The Master of the Rolls Lord Dyson has recently spoken out at his shock that there is a need for appeal judges: “Well paid judges at first instance should be able to get it right first time, every time.  The fact that so many fail to do so causes parties to have to incur substantial further legal costs on appeals.  Without the need for appeals, a whole swath of the judiciary would be freed up to deal with proper hearings rather than unnecessary time being taken up attempting to correct mistakes made by more junior judges”. OK. He didn’t really say that. Why would a senior appeal judge think that appeals were a bad thing and a cause of unnecessary expense? What he actually said was: “I am horrified that costs litigation is now a recognised specialism.  Costs law is so complicated that there is a Costs Bar and Costs Law Reports”.  Sadly, history does not relate what his subsequent reaction was to discovering that costs litigation has become such a blight on the law that a specialist court has had to be set up to deal with NOTHING BUT this area (dealing with 15,943 assessments in 2015) and there are now full time judges appointed to deal with NOTHING BUT costs litigation.  I trust Lord Dyson had a lie down in a darkened room to recover. Costs litigation may well be one good example of the complexity of the whole system but is it really any worse than whole swathes of the day-to-day work that appeal judges have to deal with?  How many Court of Appeal decisions have there been trying to give guidance as to the proper operation of Part 36?  Part 36 is meant to be a short and self-contained code.  This is then compounded by the repeated re-drafting of Part 36 to try produce a rule that actually achieves its supposed ends because previous versions are perceived to have failed.  I still see, on a virtually weekly basis, defectively drafted Part 36 offers.  Admittedly, much of this is due to lazy lawyers, but the inherent complexities created by even this narrow rule must be a contributing factor. The majority of appeals are as a result...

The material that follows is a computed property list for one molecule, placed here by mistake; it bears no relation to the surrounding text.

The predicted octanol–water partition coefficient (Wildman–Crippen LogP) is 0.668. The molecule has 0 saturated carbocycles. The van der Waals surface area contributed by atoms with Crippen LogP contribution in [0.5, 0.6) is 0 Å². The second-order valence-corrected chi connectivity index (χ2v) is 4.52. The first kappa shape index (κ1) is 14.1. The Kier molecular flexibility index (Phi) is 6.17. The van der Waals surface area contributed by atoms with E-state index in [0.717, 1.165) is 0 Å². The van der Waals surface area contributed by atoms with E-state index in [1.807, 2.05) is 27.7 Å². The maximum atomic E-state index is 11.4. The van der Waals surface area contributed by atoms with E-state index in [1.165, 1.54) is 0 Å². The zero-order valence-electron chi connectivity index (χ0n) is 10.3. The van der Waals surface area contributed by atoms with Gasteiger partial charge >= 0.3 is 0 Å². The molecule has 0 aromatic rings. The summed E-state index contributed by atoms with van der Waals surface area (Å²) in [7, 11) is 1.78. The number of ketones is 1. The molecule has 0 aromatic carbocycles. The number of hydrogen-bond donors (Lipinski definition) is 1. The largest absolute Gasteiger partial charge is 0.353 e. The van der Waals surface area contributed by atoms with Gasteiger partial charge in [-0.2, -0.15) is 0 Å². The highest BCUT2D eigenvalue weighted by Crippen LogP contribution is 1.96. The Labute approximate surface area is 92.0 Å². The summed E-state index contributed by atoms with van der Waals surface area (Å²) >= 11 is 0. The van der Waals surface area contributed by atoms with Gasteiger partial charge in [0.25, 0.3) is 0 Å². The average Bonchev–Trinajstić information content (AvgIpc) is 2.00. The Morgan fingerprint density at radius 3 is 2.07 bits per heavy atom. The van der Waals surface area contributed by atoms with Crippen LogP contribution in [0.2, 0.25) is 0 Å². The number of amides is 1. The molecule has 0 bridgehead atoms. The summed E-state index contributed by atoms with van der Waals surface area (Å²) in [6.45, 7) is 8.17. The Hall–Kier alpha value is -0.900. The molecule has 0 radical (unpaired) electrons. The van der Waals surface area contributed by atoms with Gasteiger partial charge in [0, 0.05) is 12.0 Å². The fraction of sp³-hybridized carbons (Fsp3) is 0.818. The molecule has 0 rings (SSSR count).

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Rights of audience at detailed assessment

By on Jun 10, 2016 | 6 comments